Trevor* is an up-and-coming referee who will blow the whistle each month on what it’s really like to take control of grassroots games…
Pre-season training is not something anyone looks forward to. With amateur football set to return, I’m sure that many players won’t be bothering to indulge in a second burst of it just to get through the remaining weeks of the season, but us referees are duty-bound to get ourselves ‘match fit’ ahead of the restart.
I’m fortunate enough to be on the skinny side and I try to have the stamina to keep up with play as well as the ability to sprint when needed. I’m also adept at getting out of the way of wayward passes and avoiding the dreaded slap of the ball on a cold thigh.
Of course, not all my fellow refs are the same. Lockdown has seen many of us gain a few pounds and the remainder of the season will see numerous matches under the control of the ‘centre circle ref’. This species likes to run a game with their mouths and even though they won’t always be close to the action, they will claim to have a ‘great angle’ when challenged.
And the ref who is on the larger side will always be challenged. From my experience, the man in the middle who can keep up with the game will gain the respect of the players a lot quicker. There’s nothing better than when a player appeals for a foul, turns to shout at the ref and you’re standing right next to them. Small wins, and all that…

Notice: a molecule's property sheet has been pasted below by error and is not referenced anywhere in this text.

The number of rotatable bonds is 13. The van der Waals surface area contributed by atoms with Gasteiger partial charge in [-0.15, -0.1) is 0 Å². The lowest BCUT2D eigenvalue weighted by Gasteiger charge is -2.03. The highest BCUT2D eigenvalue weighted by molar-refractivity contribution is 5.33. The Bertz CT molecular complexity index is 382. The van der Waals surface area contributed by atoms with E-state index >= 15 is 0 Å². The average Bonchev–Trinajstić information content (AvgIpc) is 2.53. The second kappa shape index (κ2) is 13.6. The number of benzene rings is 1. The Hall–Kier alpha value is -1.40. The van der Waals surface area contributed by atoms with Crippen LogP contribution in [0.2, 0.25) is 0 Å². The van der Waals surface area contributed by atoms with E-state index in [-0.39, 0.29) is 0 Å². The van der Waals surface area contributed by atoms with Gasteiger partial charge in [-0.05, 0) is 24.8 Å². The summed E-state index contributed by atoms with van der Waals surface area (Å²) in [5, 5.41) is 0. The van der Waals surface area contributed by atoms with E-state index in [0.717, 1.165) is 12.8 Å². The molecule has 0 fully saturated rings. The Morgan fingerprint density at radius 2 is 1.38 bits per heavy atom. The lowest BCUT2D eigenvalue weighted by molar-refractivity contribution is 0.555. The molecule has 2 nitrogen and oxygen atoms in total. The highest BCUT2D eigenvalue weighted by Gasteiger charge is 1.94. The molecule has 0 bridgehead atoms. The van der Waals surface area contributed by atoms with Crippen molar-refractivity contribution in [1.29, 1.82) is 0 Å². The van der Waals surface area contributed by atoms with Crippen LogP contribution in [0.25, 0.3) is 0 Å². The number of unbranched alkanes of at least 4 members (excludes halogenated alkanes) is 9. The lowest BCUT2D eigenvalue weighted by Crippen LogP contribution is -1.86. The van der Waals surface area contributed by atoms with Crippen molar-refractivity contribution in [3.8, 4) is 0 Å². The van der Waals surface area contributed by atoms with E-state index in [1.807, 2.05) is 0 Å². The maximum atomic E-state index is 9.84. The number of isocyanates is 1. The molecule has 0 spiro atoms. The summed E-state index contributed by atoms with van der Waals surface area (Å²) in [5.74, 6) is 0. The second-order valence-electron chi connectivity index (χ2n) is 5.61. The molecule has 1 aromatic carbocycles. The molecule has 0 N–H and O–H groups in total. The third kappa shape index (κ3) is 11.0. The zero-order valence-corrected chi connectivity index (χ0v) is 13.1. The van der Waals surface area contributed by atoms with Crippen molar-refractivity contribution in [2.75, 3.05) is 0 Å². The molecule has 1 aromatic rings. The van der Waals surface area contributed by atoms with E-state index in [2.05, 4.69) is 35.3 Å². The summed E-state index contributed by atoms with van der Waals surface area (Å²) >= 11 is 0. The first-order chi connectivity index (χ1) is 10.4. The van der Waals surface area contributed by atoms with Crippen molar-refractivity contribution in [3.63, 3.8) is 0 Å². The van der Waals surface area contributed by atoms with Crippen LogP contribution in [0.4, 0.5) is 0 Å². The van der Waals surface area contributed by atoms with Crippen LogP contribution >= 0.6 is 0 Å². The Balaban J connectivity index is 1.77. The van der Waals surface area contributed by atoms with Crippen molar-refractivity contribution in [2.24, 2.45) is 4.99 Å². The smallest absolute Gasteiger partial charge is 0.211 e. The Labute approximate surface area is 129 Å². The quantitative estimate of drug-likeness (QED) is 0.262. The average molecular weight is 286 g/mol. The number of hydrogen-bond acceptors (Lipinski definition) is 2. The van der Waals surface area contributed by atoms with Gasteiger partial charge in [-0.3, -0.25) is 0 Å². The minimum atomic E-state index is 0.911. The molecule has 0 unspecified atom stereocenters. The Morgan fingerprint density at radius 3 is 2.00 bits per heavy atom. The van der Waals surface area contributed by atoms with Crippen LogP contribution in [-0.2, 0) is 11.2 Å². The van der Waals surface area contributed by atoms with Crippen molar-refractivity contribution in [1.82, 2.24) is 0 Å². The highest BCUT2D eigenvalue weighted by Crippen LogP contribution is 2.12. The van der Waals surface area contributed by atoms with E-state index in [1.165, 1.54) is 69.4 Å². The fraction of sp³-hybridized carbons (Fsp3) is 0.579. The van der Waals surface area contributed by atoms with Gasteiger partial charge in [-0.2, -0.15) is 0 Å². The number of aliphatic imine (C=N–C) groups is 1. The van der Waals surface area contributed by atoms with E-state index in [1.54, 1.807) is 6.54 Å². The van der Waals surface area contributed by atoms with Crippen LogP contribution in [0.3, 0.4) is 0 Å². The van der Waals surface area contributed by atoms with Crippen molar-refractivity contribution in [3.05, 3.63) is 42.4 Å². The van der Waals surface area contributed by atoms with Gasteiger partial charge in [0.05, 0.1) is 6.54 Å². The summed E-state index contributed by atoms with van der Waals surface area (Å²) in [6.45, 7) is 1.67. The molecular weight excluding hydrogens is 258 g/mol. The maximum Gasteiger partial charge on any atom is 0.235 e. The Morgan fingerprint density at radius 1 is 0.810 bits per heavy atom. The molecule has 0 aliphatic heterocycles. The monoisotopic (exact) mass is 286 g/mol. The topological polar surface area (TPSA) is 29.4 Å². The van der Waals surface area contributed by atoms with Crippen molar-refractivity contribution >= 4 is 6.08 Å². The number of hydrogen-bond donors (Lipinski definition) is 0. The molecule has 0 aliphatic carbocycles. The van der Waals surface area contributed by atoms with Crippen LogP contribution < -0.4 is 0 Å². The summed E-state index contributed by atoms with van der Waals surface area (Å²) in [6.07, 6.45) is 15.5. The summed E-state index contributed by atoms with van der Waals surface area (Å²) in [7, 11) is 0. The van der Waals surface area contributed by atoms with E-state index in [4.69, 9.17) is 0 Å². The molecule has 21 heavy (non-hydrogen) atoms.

So as not to dispel any myths about the grassroots referee taking themselves too seriously, yes, I do have a pre-match routine. I’ll always come armed with bananas, Jaffa Cakes and Jelly Babies to keep my energy levels up, and as a young linesman I diligently snacked on these in the dressing room next to refs who had picked up boxes of McNuggets on the way to the match.
Probably (well, definitely) the most embarrassing element of being a referee is the pre-match warm-up. Do you need to do one? Yes. Does it give the players and spectators something to take the mickey out of? God, yes.
Much like the players, the grassroots referee has differing levels of commitment to warming up. Most will attempt ‘the shuttles’ between the touchline and the 18-yard box, covering running forwards, backwards (a key skill for any ref), crabbing (side to side) and the dreaded ‘grapevine’; this is where the uncommitted or uncoordinated ref will call it quits. I’ve seen one lad fall on his face trying to get his legs around this one and the players didn’t let him forget it for ninety minutes.
For some refs it’s not a matter of fitness, but rather an age thing. We still have plenty of veteran refs who couple the old-school Sergeant Major approach to discipline with the sartorial look of big collars and saggy shorts from when they first ran the line in the 1970s. These heroes of Saturday and Sunday mornings may not be the most mobile, but their commitment remains essential to football at amateur level. Next time they wave play on after you’ve been clattered from behind, try and take a breath. Think about just how many grassroots games couldn’t have been played without them over the years. And you wouldn’t shout at your grandparents, would you?